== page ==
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Complement Ther Clin Pract. 2012 Feb;18(1):22-5. doi: 10.1016/j.ctcp.2011.08.007. Epub 2011 Sep 15.

Ginger to reduce nausea and vomiting during pregnancy: evidence of effectiveness is not the same as proof of safety.

Author information

  • Expectancy, London, UK. info@expectancy.co.uk

Abstract

Ginger is a common traditional remedy taken by numerous women experiencing nausea and vomiting in pregnancy (NVP). There is considerable evidence to support its effectiveness as an anti-emetic, but also increasing concern over its safety. Ginger is a powerful herbal medicine which acts pharmacologically and thus has specific indications, contraindications, precautions and side-effects, the most notable of which is an anticoagulant action. Midwives and other professionals advising women in early pregnancy about strategies for coping with NVP should be aware of the risks and benefits of ginger in order to provide comprehensive and safe information to expectant mothers. This paper reviews some of the contemporary research evidence which demonstrates that ginger is not a universally appropriate or safe choice for women with NVP and offers a checklist for professionals advising expectant mothers.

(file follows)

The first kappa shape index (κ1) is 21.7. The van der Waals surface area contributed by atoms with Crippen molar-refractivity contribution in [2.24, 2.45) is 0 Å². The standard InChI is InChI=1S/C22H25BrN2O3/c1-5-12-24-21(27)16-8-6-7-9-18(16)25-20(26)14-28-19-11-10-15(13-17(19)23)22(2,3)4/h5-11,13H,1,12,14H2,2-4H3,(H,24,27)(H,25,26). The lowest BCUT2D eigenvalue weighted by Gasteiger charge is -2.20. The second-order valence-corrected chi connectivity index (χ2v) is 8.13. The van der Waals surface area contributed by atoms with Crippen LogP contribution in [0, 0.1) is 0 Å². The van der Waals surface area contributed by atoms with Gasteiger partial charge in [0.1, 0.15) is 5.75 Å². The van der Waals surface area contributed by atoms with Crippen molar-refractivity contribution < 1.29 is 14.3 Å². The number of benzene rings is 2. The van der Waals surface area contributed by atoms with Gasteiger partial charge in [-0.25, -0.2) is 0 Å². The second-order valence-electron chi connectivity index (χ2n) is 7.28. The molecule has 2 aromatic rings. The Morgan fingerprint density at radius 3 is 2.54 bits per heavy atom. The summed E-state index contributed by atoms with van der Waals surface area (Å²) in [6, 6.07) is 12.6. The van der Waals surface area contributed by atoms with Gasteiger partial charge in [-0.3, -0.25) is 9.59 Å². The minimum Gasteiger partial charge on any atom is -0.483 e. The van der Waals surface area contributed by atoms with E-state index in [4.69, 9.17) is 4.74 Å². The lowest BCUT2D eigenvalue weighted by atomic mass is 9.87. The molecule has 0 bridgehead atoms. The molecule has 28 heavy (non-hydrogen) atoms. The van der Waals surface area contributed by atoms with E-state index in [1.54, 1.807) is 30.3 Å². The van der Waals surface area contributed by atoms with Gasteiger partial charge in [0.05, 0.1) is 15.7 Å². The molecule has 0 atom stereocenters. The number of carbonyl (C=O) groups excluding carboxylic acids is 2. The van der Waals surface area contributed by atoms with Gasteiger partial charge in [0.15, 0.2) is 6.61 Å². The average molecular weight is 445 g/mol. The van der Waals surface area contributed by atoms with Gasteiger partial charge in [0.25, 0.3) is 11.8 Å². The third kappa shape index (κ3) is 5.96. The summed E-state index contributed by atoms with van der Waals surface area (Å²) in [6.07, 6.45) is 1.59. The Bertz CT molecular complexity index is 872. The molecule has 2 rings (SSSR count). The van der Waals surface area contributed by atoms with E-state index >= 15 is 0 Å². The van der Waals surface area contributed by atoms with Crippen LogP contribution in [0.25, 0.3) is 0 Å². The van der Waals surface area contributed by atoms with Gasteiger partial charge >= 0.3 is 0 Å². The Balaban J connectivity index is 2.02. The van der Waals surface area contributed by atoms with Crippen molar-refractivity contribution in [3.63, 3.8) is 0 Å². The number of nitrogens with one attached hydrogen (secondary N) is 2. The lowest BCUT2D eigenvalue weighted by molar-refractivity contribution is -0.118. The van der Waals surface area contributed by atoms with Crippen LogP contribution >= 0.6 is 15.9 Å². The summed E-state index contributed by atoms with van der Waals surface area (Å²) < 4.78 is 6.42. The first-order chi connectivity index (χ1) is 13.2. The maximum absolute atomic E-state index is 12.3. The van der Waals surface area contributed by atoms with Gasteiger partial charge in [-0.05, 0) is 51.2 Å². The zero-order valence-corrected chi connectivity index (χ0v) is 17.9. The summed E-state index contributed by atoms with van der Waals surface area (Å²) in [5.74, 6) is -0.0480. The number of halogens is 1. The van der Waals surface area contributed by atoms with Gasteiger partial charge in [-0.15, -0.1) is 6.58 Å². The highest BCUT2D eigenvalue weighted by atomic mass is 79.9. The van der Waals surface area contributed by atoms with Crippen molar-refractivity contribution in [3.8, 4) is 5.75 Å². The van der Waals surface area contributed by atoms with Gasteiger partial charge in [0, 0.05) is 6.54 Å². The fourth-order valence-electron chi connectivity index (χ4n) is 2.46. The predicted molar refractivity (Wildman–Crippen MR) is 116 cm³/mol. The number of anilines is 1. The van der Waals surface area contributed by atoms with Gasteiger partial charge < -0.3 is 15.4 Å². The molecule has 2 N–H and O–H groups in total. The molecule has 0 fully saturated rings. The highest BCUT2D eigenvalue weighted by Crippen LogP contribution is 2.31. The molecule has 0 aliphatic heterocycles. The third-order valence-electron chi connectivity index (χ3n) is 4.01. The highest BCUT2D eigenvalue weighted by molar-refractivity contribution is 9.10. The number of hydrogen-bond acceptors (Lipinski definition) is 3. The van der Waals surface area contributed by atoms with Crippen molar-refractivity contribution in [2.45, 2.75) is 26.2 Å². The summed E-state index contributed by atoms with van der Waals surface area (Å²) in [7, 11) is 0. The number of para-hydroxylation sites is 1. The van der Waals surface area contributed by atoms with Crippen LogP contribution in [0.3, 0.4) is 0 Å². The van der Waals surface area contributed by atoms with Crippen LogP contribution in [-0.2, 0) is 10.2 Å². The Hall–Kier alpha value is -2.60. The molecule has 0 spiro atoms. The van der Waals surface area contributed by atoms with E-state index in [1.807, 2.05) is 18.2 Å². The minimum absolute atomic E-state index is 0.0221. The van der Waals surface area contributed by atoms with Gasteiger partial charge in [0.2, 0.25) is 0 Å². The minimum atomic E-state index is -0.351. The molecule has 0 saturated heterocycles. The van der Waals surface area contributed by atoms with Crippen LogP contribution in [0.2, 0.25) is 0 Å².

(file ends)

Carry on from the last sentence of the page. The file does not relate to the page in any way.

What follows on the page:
Copyright © 2011 Elsevier Ltd. All rights reserved.

PMID:
22196569
[PubMed - indexed for MEDLINE]
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